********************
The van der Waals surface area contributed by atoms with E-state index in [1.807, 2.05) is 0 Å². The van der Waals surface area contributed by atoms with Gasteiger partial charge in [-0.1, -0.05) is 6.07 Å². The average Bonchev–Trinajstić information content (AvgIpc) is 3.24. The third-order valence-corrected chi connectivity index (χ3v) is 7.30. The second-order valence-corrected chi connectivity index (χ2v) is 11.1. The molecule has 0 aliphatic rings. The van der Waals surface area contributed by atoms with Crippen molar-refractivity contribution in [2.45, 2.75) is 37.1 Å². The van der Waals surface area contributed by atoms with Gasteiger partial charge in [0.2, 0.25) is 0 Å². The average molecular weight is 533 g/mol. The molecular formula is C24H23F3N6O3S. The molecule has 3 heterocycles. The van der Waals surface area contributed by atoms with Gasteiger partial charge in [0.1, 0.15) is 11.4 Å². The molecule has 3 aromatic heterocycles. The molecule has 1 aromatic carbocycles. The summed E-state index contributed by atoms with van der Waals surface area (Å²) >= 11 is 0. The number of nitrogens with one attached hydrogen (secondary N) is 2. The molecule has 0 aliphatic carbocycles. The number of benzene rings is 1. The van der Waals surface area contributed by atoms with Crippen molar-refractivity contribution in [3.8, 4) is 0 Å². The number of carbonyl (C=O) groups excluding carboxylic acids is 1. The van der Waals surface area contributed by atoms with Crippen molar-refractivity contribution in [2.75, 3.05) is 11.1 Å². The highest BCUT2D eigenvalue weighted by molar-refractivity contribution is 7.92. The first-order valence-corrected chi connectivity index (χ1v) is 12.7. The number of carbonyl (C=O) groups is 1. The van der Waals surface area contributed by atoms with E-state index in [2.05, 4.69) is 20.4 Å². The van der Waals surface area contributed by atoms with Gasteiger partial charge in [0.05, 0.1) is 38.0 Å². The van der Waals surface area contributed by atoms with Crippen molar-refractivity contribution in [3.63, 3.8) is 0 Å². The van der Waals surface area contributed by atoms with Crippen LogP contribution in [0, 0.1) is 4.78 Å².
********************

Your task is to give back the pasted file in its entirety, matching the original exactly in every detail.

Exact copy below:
The van der Waals surface area contributed by atoms with E-state index in [1.807, 2.05) is 0 Å². The van der Waals surface area contributed by atoms with Gasteiger partial charge in [-0.1, -0.05) is 6.07 Å². The average Bonchev–Trinajstić information content (AvgIpc) is 3.24. The third-order valence-corrected chi connectivity index (χ3v) is 7.30. The second-order valence-corrected chi connectivity index (χ2v) is 11.1. The molecule has 0 aliphatic rings. The van der Waals surface area contributed by atoms with Crippen molar-refractivity contribution in [2.45, 2.75) is 37.1 Å². The van der Waals surface area contributed by atoms with Gasteiger partial charge in [0.2, 0.25) is 0 Å². The average molecular weight is 533 g/mol. The molecular formula is C24H23F3N6O3S. The molecule has 3 heterocycles. The van der Waals surface area contributed by atoms with Gasteiger partial charge in [0.1, 0.15) is 11.4 Å². The molecule has 3 aromatic heterocycles. The molecule has 1 aromatic carbocycles. The summed E-state index contributed by atoms with van der Waals surface area (Å²) >= 11 is 0. The number of nitrogens with one attached hydrogen (secondary N) is 2. The molecule has 0 aliphatic carbocycles. The number of benzene rings is 1. The van der Waals surface area contributed by atoms with Crippen molar-refractivity contribution in [3.8, 4) is 0 Å². The number of carbonyl (C=O) groups excluding carboxylic acids is 1. The van der Waals surface area contributed by atoms with Crippen molar-refractivity contribution in [2.75, 3.05) is 11.1 Å². The highest BCUT2D eigenvalue weighted by molar-refractivity contribution is 7.92. The first-order valence-corrected chi connectivity index (χ1v) is 12.7. The number of carbonyl (C=O) groups is 1. The van der Waals surface area contributed by atoms with E-state index in [2.05, 4.69) is 20.4 Å². The van der Waals surface area contributed by atoms with Gasteiger partial charge in [0.05, 0.1) is 38.0 Å². The van der Waals surface area contributed by atoms with Crippen molar-refractivity contribution in [3.63, 3.8) is 0 Å². The van der Waals surface area contributed by atoms with Crippen LogP contribution in [0, 0.1) is 4.78 Å².